We're going to clone the Drupal core repository and deploy it to a server. For this deploy, I'm going to grab Drupal from http://git.drupal.org/project/drupal.git (see http://drupal.org/project/drupal/git-instructions). We'll keep it simple for this example by having everything in one task, but you should split tasks into reusable chunks as you would with PHP code/functions.

  
<?xml version="1.0" encoding="UTF-8" ?>

<project name="DrupalDeploy" default="deploy">

  <!-- ============================================  -->
  <!-- (DEFAULT)  Target: deploy                     -->
  <!-- ============================================  -->
  
  <property name="drupal.workingdir" value="./drupal" />
  <!-- Get the full directory path -->
  <resolvepath propertyName="drupal.workingdir.resolved" file="${drupal.workingdir}" />
    
  <target name="deploy" description="Deploys a copy of Drupal Core">
    <mkdir  dir="${drupal.workingdir}" />
    <!-- Clone drupal core -->
    <gitclone repository="http://git.drupal.org/project/drupal.git" targetPath="${drupal.workingdir.resolved}" />
  </target>

</project>
  

This may fail for you if you don't have PEAR's VersionControl_Git package installed, go ahead and install that if you need to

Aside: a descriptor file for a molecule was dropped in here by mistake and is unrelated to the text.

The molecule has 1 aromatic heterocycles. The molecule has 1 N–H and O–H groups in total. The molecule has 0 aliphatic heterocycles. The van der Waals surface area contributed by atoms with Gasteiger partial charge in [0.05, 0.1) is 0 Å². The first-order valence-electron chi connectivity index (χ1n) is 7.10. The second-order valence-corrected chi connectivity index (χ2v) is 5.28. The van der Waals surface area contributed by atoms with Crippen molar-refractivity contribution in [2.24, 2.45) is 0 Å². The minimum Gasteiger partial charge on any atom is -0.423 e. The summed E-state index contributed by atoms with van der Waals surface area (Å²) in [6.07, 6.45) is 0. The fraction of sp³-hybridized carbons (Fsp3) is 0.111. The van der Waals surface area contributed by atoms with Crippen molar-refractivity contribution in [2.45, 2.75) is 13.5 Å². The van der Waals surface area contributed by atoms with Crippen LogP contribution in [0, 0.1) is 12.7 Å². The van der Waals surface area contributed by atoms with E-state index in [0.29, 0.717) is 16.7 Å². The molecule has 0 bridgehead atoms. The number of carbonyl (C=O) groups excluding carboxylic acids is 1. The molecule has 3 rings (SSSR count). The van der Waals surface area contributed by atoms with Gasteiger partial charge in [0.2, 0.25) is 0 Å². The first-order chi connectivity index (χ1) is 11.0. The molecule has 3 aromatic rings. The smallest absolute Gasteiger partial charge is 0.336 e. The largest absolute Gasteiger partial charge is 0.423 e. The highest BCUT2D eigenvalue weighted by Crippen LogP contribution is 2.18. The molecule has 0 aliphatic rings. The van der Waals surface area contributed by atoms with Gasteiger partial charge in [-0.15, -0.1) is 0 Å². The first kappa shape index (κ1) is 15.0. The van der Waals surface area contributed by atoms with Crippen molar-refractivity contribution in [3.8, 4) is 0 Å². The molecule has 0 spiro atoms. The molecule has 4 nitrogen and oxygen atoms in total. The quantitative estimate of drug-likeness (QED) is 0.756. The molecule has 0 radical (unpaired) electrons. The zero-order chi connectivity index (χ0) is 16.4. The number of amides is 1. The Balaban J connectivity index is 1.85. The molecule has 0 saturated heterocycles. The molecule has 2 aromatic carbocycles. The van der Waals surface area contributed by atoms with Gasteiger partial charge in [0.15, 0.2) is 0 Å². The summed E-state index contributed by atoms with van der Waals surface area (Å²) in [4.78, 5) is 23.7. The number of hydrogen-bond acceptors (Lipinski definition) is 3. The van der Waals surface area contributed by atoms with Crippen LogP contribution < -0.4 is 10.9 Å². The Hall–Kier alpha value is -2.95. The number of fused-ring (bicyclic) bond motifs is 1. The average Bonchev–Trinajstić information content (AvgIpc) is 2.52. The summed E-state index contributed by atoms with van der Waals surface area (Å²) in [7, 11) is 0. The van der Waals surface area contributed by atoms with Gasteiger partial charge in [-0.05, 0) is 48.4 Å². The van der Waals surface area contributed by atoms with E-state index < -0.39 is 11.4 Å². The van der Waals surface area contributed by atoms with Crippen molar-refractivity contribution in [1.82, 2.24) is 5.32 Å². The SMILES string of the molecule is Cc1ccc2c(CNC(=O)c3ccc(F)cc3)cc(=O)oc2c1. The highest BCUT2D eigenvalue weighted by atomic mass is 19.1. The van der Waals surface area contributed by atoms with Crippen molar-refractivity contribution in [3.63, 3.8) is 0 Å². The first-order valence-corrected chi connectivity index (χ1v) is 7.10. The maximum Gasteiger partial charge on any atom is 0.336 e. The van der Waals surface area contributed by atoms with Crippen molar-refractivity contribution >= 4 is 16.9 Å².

$ pear install VersionControl_Git-alpha
  

This is going to take several minutes since cloning a repository with Git will retrieve the entire history of the Drupal project, so it's time to go make yourself a cup of tea. If you want to understand more about what exactly git is retrieving at this point, I recommend Blake Hall's excellent Vision for Version Control video on Drupalize.me. For the sake of saving us some time whilst we're learning, we're going to reuse this clone so we don't have to wait each time we run the Phing build file (you could try "git archive --remote" if your remote repository supports that). We'll do it by checking to see if the drupal/.git directory exists or not. For your own deployment scripts it's better to make no assumptions about files that are already on your system and start from a clean checkout of your code.

  
<target name="getDrupal" description="Clone the Drupal repository">
  <delete dir="${drupal.workingdir.resolved}" includeemptydirs="true" verbose="true" failonerror="false" />
  <mkdir  dir="${drupal.workingdir.resolved}" />
  <!-- Clone drupal core -->
  <gitclone repository="http://git.drupal.org/project/drupal.git" targetPath="${drupal.workingdir.resolved}" />
 </target>
  

Now you can run "phing getDrupal" if you want to remake your git repository.

Steps for Deployment

It usually helps to write the steps down in a list before building the XML.

  1. Get Drupal
  2. Switch to the version of Drupal I want
  3. Add database credentials to settings.php
  4. Put the code in the webroot (and remove unwanted files)
  5. Make the code live

I then like to put these in as comments and fill them out. You can follow them in the full build file below.

  
<?xml version="1.0" encoding="UTF-8" ?>

<project name="DrupalDeploy" default="deploy">

  <!-- ============================================  -->
  <!-- (DEFAULT)  Target: deploy                     -->
  <!-- ============================================  -->
  
  <property name="drupal.version" value="7.10" />